Why crash in swift 4.2, but in objective-c is ok?

First is code in swift and objective-c.
ModelContainer is simulate an object management data source


class ModelContainer: NSObject {
    
    var list: Array = Array<Int>.init()
    
    
    func setCall() { self.list = [1,2,3] }
    func getCall() -> Array<Int> { return self.list }
}

@interface ModelContainer : NSObject

@property (copy, nonatomic) NSArray *list;

- (void)setCall;
- (NSArray*)getCall;

@end

@implementation ModelContainer

- (instancetype)init {
    if (self = [super init]) { _list = [NSArray new]; }
    return self;
}

- (void)setCall { self.list = [NSArray arrayWithObjects:@"222",@"333", nil]; }
- (NSArray*)getCall { return self.list; }

@end

In the business code, the multi-threaded call is as follows.

self.container is ModelContainer

DispatchQueue.global().async { while true { self.container.setCall() } }
DispatchQueue.global().async { while true { print(self.container.getCall()) } }
dispatch_async(dispatch_get_global_queue(0, 0), ^{
    while (1) {
        [self.container setCall];
    }
});

dispatch_async(dispatch_get_global_queue(0, 0), ^{
    while (1) {
        NSLog(@"%@", [self.container getCall]);
    }
});

but in swift will crash with EXC_BREAKPOINT, but objective-c is ok.
Below is a screenshot:

Because your code is relying on ill-defined behavior in ObjC and running into safety checks in Swift.

You’re racing on one thread to read a variable another is writing. ObjC has C semantics, and (correct me if I’m wrong) reading and writing concurrently is essentially behavior left to the implementation. On x86 Macs and most other Apple platforms, it’s left to the processor and memory to figure out what happens here — I’m not sure that read and write are guaranteed to be atomic, or whether the writes to set up the contents of the array and those to set up the variable are guaranteed to be visible in any kind of specific order to the reading thread, so you may or may not crash. The program isn’t just incorrect, it’s incorrect silently.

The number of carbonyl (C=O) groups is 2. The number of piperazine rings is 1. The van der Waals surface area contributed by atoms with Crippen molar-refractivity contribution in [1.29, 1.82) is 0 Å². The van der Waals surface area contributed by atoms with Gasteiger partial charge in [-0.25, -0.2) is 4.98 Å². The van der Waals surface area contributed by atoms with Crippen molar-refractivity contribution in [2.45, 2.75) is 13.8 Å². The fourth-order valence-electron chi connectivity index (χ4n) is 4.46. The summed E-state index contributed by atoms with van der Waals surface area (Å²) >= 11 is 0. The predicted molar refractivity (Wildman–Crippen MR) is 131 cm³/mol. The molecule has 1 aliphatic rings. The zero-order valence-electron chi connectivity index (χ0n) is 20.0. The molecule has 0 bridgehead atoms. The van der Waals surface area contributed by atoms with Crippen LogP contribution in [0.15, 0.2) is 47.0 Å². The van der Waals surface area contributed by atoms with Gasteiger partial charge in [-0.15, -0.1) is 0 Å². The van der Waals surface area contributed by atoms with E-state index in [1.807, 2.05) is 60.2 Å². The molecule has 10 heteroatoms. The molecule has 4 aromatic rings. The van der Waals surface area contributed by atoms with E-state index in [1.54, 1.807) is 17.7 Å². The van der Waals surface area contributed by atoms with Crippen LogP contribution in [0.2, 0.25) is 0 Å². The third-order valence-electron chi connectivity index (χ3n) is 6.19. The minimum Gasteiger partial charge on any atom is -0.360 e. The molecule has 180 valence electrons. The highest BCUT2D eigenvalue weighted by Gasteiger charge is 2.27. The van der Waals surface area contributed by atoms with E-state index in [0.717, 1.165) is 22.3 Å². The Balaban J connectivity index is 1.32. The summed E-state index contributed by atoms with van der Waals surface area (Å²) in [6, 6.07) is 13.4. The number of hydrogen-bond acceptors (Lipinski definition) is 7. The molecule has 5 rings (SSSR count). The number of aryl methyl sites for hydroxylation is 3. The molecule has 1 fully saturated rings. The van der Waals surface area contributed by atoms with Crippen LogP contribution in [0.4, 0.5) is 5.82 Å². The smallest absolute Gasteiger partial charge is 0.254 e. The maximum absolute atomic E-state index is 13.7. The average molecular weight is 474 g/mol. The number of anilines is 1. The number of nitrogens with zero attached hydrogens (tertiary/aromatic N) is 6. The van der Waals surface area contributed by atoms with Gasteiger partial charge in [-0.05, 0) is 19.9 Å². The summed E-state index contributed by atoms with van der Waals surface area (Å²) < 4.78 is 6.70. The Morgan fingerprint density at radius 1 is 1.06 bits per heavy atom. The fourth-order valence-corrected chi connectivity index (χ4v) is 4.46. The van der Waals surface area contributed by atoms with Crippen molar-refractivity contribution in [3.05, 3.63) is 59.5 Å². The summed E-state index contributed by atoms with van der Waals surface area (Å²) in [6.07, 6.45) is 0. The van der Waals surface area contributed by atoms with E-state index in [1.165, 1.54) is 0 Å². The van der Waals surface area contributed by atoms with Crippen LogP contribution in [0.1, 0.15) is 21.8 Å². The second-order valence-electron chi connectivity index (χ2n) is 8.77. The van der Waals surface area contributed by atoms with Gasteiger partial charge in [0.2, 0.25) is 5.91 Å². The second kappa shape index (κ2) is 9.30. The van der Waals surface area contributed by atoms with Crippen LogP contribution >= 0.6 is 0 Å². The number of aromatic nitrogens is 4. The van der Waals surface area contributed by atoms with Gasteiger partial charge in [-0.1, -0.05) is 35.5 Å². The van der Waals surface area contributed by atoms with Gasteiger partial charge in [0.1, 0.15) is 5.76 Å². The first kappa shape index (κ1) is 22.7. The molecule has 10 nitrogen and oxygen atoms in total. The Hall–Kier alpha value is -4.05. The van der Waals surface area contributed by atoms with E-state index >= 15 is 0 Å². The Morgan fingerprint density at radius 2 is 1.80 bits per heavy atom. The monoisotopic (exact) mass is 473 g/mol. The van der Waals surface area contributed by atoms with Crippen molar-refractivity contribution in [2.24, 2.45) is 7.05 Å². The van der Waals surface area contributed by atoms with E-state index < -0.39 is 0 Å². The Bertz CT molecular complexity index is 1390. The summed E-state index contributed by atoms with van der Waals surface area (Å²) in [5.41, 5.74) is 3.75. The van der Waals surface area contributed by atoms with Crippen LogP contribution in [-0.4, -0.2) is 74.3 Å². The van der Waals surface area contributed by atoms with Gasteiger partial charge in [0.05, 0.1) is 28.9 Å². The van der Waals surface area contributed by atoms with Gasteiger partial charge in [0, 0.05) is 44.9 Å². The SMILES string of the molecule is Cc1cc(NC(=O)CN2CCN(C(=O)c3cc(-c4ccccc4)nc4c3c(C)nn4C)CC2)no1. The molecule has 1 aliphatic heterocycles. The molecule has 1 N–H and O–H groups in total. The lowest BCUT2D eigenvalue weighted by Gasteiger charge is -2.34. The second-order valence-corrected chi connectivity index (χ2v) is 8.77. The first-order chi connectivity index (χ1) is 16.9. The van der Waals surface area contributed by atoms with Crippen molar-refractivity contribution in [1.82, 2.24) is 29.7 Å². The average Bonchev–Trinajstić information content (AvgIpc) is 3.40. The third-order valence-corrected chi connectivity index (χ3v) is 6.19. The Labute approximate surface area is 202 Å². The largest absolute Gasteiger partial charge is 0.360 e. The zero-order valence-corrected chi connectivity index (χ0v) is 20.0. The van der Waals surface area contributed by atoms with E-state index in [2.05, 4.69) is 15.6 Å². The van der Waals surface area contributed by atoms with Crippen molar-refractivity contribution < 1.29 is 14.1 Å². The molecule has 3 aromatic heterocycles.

My assumption here is that you’re running into enforcement of the Law of Exclusivity which is one of the principles of Swift; no two pieces of code may access the same thing if either is attempting to write to it. I don’t know if that’s the case since you didn’t include any error messages from the console. But at least the Swift safety net shows you that your code is incorrect loudly.

This is not how you write correct concurrent code; you probably want to make writes mutually exclusive, or use other concurrency techniques that ensure memory for that specific array isn’t read and written at the same time.

1 Like

why should found this
this is another code in objective-c .
if i have a conversation list, and will update or insert in different place.
usually we will use lock or dispatch queue with serial to protect crash.but i found another code to do this like the way above

@interface ViewController ()
@property (copy, nonatomic) NSArray *list;
@end

@implementation ViewController

- (void)viewDidLoad {
    [super viewDidLoad];
    
    dispatch_async(dispatch_get_global_queue(0, 0), ^{
        while (1) {
            self.list = [[NSArray alloc] initWithObjects:@1, @2, @3, nil];
        }
    });

    dispatch_async(dispatch_get_global_queue(0, 0), ^{
        while (1) {
            NSLog(@"%@", self.list);
        }
    });
}

this code is crash with EXC_BREAKPOINT too. by in Objc. if i use a model container to holding object, it won't crash again. so i try it in swift.


maybe you are right, is because Objc and swift 's different.
Objc has c semantics and it's silently.


so could you tell me what happen in Objc to protect crash? tks


by the way, in Objc, i think is nonatomic

Concurrency is too vast a topic to touch in a single blog post, unfortunately. There is a lot of literature on the topic, and as far as the tools Apple offers, you can find many WWDC talks on the subject as well as documentation for the tools in Dispatch and guided introductions to it as well.

2 Likes

tks you help.
maybe i need to found something to explain why use a model container is ok.
and different between this two way..

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